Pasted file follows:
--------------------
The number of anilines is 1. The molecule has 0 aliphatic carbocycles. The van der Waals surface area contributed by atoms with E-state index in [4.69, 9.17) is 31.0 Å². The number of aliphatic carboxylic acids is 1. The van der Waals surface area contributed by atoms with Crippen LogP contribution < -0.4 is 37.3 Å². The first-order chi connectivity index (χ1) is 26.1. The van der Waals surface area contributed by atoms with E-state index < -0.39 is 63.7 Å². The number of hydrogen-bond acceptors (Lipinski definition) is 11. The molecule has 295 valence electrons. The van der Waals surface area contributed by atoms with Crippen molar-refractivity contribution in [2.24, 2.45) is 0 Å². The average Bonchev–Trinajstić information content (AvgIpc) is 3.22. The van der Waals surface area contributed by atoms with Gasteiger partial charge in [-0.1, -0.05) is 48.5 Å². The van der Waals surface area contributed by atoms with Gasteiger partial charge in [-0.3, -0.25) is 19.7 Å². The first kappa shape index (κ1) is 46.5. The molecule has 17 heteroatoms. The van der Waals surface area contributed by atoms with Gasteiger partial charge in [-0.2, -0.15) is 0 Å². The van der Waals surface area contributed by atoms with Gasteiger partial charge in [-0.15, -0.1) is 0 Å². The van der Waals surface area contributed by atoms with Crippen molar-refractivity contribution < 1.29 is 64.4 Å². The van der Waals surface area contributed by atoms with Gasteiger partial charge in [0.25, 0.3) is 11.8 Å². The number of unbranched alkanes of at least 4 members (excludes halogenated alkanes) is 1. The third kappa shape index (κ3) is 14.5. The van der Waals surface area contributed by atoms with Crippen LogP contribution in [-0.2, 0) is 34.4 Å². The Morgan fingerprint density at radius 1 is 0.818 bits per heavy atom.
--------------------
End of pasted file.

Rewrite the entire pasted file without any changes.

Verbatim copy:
The number of anilines is 1. The molecule has 0 aliphatic carbocycles. The van der Waals surface area contributed by atoms with E-state index in [4.69, 9.17) is 31.0 Å². The number of aliphatic carboxylic acids is 1. The van der Waals surface area contributed by atoms with Crippen LogP contribution < -0.4 is 37.3 Å². The first-order chi connectivity index (χ1) is 26.1. The van der Waals surface area contributed by atoms with E-state index < -0.39 is 63.7 Å². The number of hydrogen-bond acceptors (Lipinski definition) is 11. The molecule has 295 valence electrons. The van der Waals surface area contributed by atoms with Crippen molar-refractivity contribution in [2.24, 2.45) is 0 Å². The average Bonchev–Trinajstić information content (AvgIpc) is 3.22. The van der Waals surface area contributed by atoms with Gasteiger partial charge in [-0.1, -0.05) is 48.5 Å². The van der Waals surface area contributed by atoms with Gasteiger partial charge in [-0.3, -0.25) is 19.7 Å². The first kappa shape index (κ1) is 46.5. The molecule has 17 heteroatoms. The van der Waals surface area contributed by atoms with Gasteiger partial charge in [-0.2, -0.15) is 0 Å². The van der Waals surface area contributed by atoms with Gasteiger partial charge in [-0.15, -0.1) is 0 Å². The van der Waals surface area contributed by atoms with Crippen molar-refractivity contribution < 1.29 is 64.4 Å². The van der Waals surface area contributed by atoms with Gasteiger partial charge in [0.25, 0.3) is 11.8 Å². The number of unbranched alkanes of at least 4 members (excludes halogenated alkanes) is 1. The third kappa shape index (κ3) is 14.5. The van der Waals surface area contributed by atoms with Crippen LogP contribution in [-0.2, 0) is 34.4 Å². The Morgan fingerprint density at radius 1 is 0.818 bits per heavy atom.